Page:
Between principle and political reality

‘Panamagate’ touches on several crucial endemic problems with our political system, first and foremost the question of accountability

In parliament last Monday, the Nationalist Opposition described as ‘surreal’ the fact that Minister Konrad Mizzi could address a debate on health at a time of serious political crisis. On its part, the Labour government now concedes that ‘Panamagate’ was a ‘mistake’.

Both definitions are correct, but fall far short of describing the political reality in which Malta now languishes. 

‘Panamagate’ touches on several crucial endemic problems with our political system. First and foremost is the question of accountability. Much of the Labour Party’s campaign was built on the (correct) observation that the Nationalist government had failed to establish clear guidelines on political responsibility. One of the several main reasons for which Joseph Muscat was elected prime minister in March 2013 was precisely to address this lacuna.

It is painstakingly clear that political responsibility has not been shouldered for the revelations that a senior Cabinet minister and the prime minister’s chief of staff had created an offshore company inside a blacklisted tax haven.

While some of the accusations now levelled in parliament may seem gratuitous – accusations of ‘bribery from third world dictators’ must surely be substantiated, if they are to be taken seriously – the fact remains that the energy minister’s actions have raised precisely such suspicions. 

It is therefore inconceivable for the prime minister to expect to ride out this crisis, when of all the debacles his first administration has faced in such a short period of time, this is the one that hits closest to home.

Muscat faces a very hostile Opposition which has taken the fullest of democratic measures at hand to call him out on his administration’s shortcomings. He also leads a government whose progressive agenda for change cannot be brought about unless he commits himself to the change he promised.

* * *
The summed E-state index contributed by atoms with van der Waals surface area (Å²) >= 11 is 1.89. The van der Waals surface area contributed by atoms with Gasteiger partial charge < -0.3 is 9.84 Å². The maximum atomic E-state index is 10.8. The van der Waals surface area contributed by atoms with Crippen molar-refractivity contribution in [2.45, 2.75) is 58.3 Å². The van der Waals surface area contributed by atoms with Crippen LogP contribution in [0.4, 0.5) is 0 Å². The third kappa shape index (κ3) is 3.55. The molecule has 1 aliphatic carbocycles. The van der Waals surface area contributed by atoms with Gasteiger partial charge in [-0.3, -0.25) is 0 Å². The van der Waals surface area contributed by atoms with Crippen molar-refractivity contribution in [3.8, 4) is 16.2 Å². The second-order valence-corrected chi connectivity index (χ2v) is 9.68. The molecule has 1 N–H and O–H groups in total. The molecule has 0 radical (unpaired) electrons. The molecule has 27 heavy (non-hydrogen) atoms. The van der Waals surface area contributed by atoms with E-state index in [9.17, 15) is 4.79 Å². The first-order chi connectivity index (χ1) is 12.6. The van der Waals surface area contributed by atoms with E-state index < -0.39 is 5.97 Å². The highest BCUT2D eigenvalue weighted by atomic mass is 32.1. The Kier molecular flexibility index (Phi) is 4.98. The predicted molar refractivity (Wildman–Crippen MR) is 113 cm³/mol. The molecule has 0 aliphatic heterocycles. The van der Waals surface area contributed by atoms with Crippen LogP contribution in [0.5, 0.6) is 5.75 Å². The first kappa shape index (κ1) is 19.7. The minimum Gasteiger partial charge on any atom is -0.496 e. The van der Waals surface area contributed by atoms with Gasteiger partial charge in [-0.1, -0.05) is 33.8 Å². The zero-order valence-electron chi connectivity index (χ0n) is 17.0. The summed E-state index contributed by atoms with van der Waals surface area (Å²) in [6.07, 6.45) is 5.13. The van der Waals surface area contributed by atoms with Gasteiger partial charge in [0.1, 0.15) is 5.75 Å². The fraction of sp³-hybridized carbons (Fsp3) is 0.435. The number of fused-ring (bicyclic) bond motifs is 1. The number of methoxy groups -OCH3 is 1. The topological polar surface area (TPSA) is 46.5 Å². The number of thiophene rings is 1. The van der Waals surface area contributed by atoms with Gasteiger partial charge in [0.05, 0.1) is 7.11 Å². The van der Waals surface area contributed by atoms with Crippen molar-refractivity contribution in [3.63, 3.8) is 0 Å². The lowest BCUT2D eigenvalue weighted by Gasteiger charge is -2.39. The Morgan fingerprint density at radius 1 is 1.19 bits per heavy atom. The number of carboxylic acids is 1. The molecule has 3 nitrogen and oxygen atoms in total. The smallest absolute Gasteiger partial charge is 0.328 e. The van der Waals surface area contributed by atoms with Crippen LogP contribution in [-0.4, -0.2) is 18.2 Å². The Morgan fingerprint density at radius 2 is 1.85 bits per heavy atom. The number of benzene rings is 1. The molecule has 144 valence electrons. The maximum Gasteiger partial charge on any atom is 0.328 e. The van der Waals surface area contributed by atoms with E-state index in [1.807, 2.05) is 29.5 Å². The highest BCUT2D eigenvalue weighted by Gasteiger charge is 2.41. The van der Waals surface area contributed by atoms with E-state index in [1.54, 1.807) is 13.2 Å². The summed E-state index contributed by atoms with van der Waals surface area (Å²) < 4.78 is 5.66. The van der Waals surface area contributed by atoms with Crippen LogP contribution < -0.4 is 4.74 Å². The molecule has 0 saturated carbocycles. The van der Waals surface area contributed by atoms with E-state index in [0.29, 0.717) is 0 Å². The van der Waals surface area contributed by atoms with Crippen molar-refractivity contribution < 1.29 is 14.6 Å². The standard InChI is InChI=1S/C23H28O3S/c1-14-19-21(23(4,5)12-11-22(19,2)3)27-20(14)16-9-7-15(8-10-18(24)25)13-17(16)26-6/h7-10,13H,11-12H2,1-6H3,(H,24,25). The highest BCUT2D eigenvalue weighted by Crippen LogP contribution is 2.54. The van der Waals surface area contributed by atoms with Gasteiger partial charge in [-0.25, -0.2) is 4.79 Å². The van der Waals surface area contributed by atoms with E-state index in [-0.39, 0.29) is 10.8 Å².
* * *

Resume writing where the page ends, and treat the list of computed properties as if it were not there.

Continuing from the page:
So in the case of Konrad Mizzi, his misguided error of judgement – an attempt to create a financial structure that could be used for tax avoidance, or at worst some form of secret bank account for dirty money – is one that cannot be countenanced.

At this point Muscat must take a good look around him. It is clear that he can no longer retain Mizzi as a minister.

However, he may well have been unwittingly thrown a lifeline by the Opposition, which chose to respond to the crisis with a self-proclaimed ‘national protest against corruption’ last Sunday. The intention may indeed have been to appeal to a wider front involving civil society. But the result was undeniably a Nationalist mass meeting, to which Muscat has already responded with a similar meeting set for 31 March.

Regrettably, this has fired the starting pistol for a premature campaign which will only entrench both parties deeper into their respective positions.

It would however be a grave mistake on Muscat’s part to underestimate the public outcry calling on minister Mizzi to resign for his grave error of judgement. With him should also go the PM’s chief of staff, Keith Schembri, whose similar set-up exposes Muscat himself to suspicion: even by the fact that Schembri is a ‘person of trust’ who does not need to be accountable to parliament.

Beyond the principle, however  there is political reality: Muscat will not offer Schembri’s head on a plate; he has no precedent to follow – if anything, the precedents set by the PN allow him to dig his heels in. Even Richard Cachia Caruana was defended to the last minute by his government, until he was removed from his ambassadorship by a vote of no confidence. 

Schembri runs Castille for Muscat in much the same way as Cachia Caruana had done for previous PN administrations; neither was elected.

In Mizzi’s case the situation is more complex. By sacking him, Muscat would lose an important minister but retain his deputy leader for party affairs – elected by party delegates – who is needed to run Labour’s affairs and prepare the run-up to a general election. He will have a full-time deputy leader to tend to his party after it was hollowed out after the 2013 election when its top officials and volunteers were moved into government offices.

Difficult though the decision would be politically, it must nonetheless be taken if Muscat is to salvage a legacy he purports to have started in 2013. His stated claim of leading ‘the best Cabinet in history’ will no longer be possible to achieve; his ambitious ‘Second Republic’ does not even have a favourable climate in the first place. Already Muscat has been forced onto the defensive over his government’s past errors – on Café Premier his ‘learning curve’ was a costly €4.2 million bailout of private businessmen, and he lost two ministers over misguided ministerial directions.

In the long-term, Muscat’s best hope to scrape through onto a second administration is likewise to assume the political responsibility he promised before the election. He cannot taint such a legacy by wilfully repeating the errors of his predecessors, by holding onto ministers whose actions have betrayed a nation’s trust. 

Muscat is still in time to regain some lost credibility by taking the right decision. Even though Mizzi might be earnest about his intentions, and it is undeniable that his dedication to his work is unimpeachable, the only honourable way out is clear.

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